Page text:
Saturday, August 8, 2009

19th Sunday, Ordinary Time: "I am the bread of life."

1 Kings 19, 4-8; Psalm 34; Ephesians 4, 30-5, 2; St. Johnn 6, 41-51

Brothers and Sisters in Christ,

"How could I bring a child into a world like this?" How many times have you heard such murmuring in hostility toward new life?

"What if I bring my child into the world only to see him rejected by his own people, spat upon, mocked, beaten, scourged, crowned with thorns, stripped of his garments and then crucified like a common criminal?" Mary could very well have responded to Gabriel's announcement of the Incarnation in just this way. But, as our Lady knows, every child is a sign of God's will that life should go on.

The evil of the culture of death persists in the anti-life mentality which questions the right to life of every child and the duty of husband and wife to generously accept the gift of "children lovingly from God." (The Marriage Rite) This condition is pervasive because it is often insidiously disguised as good.

The culture of death thrives upon the widely held error that the evil in the world and the suffering it brings make life itself intolerable. But life is created by God and therefore always good, no matter how bruised by suffering or eclipsed by pain. Christ's Passion and death have given salvific meaning and spiritual wealth to our suffering. Men and women who forget they are created by the loving God of Eternal Life lose sight of the eternal human vocation to holiness and happiness with God himself. In an environment which does not lovingly and generously accept every human life as sacred the disease and sickness of the culture of death thrives and grows.

The Eucharist, the Body and Blood of our Lord and God, Jesus Christ, stands as the greatest sign of contradiction against the lies peddled today which spread the culture of death. The "Bread of Life", multiplied abundantly on the altars of the world to feed all mankind, calls all men to recognize their own dignity. All are are called to receive the flesh of Christ given for the life of the world and so reach beyond this world with its broken promises, sins and suffering, to the eternal joy of the wedding banquet of the Lamb.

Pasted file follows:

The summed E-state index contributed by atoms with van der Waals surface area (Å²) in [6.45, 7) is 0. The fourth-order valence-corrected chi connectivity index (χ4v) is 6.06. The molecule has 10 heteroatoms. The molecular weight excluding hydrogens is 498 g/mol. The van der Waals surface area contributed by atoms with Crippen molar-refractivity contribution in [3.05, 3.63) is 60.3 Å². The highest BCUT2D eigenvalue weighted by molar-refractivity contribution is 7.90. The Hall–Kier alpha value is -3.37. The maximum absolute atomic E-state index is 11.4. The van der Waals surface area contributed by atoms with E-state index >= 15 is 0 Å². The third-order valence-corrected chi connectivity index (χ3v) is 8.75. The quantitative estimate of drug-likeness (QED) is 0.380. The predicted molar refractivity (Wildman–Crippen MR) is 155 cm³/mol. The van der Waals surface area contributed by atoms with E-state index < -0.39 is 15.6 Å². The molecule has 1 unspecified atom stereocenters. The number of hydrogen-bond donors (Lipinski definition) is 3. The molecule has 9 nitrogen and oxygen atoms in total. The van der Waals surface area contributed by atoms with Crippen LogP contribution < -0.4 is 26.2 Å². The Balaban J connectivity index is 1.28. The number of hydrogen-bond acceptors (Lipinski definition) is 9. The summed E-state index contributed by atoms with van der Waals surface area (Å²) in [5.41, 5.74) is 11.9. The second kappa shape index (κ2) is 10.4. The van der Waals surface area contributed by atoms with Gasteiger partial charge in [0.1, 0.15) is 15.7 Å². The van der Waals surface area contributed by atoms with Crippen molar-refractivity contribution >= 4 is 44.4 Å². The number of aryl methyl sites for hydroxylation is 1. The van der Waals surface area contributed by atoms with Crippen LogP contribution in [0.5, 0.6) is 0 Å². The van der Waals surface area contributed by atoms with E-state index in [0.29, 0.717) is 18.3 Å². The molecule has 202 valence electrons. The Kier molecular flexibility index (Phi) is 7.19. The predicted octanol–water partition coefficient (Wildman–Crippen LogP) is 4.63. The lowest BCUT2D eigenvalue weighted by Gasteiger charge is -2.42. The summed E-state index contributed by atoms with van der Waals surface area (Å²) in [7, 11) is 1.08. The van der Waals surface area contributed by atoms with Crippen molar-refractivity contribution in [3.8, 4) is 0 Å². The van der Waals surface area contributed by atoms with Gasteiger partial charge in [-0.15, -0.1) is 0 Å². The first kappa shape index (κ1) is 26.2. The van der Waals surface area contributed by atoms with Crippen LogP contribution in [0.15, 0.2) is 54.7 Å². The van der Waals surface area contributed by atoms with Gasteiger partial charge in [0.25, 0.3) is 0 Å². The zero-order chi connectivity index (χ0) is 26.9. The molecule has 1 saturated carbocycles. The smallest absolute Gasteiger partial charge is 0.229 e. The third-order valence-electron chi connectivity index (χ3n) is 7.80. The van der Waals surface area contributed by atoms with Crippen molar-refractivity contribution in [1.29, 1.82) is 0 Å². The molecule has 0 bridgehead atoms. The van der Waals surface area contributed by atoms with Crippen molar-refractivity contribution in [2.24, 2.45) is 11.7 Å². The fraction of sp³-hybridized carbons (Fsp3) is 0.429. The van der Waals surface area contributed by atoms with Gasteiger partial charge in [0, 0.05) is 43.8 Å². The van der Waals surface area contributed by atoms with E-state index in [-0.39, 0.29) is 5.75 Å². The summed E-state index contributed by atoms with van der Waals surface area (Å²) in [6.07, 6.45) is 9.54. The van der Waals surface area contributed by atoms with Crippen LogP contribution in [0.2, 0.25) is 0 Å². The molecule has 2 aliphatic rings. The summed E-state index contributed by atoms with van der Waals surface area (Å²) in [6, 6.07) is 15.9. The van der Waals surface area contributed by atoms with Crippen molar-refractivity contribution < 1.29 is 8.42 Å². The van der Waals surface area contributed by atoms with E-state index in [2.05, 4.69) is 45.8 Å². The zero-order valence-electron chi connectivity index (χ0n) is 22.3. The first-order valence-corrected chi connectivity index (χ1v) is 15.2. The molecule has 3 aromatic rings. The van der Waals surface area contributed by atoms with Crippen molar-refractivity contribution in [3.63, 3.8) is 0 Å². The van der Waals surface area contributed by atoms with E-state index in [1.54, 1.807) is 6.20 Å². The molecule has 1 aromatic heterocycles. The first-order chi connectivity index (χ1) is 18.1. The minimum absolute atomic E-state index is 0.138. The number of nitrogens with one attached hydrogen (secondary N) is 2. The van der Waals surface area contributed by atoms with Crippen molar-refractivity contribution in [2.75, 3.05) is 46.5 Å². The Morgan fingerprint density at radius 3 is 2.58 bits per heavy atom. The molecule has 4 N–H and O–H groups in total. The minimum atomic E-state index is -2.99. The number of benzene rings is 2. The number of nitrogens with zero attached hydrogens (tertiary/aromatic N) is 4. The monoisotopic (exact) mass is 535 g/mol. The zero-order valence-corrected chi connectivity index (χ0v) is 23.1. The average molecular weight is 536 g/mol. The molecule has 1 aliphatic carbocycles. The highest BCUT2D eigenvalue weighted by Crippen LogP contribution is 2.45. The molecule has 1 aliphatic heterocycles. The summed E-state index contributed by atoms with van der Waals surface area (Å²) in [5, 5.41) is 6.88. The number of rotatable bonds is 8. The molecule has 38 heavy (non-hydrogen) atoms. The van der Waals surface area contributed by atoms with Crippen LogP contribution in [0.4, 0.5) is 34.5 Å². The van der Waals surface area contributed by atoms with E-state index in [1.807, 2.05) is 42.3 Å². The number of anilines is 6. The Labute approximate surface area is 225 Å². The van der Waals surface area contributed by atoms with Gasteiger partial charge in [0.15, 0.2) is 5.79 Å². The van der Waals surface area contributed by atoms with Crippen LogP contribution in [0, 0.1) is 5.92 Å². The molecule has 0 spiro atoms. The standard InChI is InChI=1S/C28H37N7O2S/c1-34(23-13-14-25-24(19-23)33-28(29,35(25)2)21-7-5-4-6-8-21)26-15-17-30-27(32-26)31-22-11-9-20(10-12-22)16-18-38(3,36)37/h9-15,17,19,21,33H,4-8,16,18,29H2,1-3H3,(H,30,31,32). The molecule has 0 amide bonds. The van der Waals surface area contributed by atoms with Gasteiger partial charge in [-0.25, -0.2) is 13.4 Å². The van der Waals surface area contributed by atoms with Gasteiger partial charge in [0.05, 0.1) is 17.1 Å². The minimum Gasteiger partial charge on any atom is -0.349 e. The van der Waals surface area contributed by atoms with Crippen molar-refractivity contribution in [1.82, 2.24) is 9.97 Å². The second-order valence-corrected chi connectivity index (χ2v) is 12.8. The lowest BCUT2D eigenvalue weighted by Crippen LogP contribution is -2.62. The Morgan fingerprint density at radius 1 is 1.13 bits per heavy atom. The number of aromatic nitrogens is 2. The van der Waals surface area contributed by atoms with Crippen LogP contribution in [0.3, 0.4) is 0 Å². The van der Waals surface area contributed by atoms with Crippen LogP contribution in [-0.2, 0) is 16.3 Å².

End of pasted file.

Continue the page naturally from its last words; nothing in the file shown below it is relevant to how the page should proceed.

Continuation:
"Do not labor for the food which perishes, but for the food which endures to eternal life, which the Son of man will give to you." (John 6, 27) If we are in intimate communion with our Lord present in the Eucharist, then we are inoculated against the peddlers of death with their abortion, abortifacient contraception, infanticide, unchaste sex education and euthanasia, the arsenal of the culture of death which has declared outright war upon God and human life. The members of our society who tolerate the abomination of anti-life policies and practices are in love with their own shadow in monstrous self-absorption and condemn themselves to eternal death. Christians are called to turn away from selfishness in order to focus upon the image of Christ in the Eucharist; to be led not into the temptation of false hopes and empty promises, but to eternal life itself.

We labor "for the food which endures to eternal life" when we reverently and frequently receive the Bread of Life, and then go forth bravely and calmly into the world with its murder-sprees, rampant infanticide and glorification of perversion with hope, confident that, as Christ promised, "I have overcome the world." And we overcome the world with him, we share in his victory, as we adore and receive him in the Eucharist with a clear conscience. We look forward to the life of heaven to come in and through the Eucharist. By this divine gift we are in communion with the Paschal Lamb whom we receive and who continually unites us to himself and the Father in heaven.

"In an ancient prayer the Church acclaims the mystery of the Eucharist: 'O sacred banquet in which Christ is received as food, the memory of his Passion is renewed, the soul is filled with grace and a pledge of the life to come is given to us.' If the Eucharist is the memorial of the Passover of the Lord Jesus, if by our communion at the altar we are filled 'with every heavenly blessing and grace,' (Roman Missal, Roman Canon 96: Supplices te rogamus) then the Eucharist is also an anticipation of the heavenly glory." (CCC1402)

Children are brought into the world according to God's plan and design in order to share the life of grace forever with him in glory. This is true despite all the evils which may threaten our lives but which can never harm our souls. "I am the living bread which came down from heaven; if any one eats of this bread, he will live for ever; and the bread which I shall give for the life of the world is my flesh." (John 6, 51) The gift of God's flesh and blood is a living and divine sign that life should go on forever and ever and ever. Begin eternity today by kneeling in worship of our Incarnate God present in all the tabernacles of the world.

I look forward to meeting you here again next week as, together, we "meet Christ in the liturgy", Father Cusick

(See also number 1001 in the CCC.)

Meeting Christ in the Liturgy (Publish with permission.)

(Art: Feeding of the Multitude, Limbourg brothers, before 1416, illumination. Musée Condé, Chantilly, from "Très Riches Heures du Duc de Berry", courtesy of Christus Rex.)

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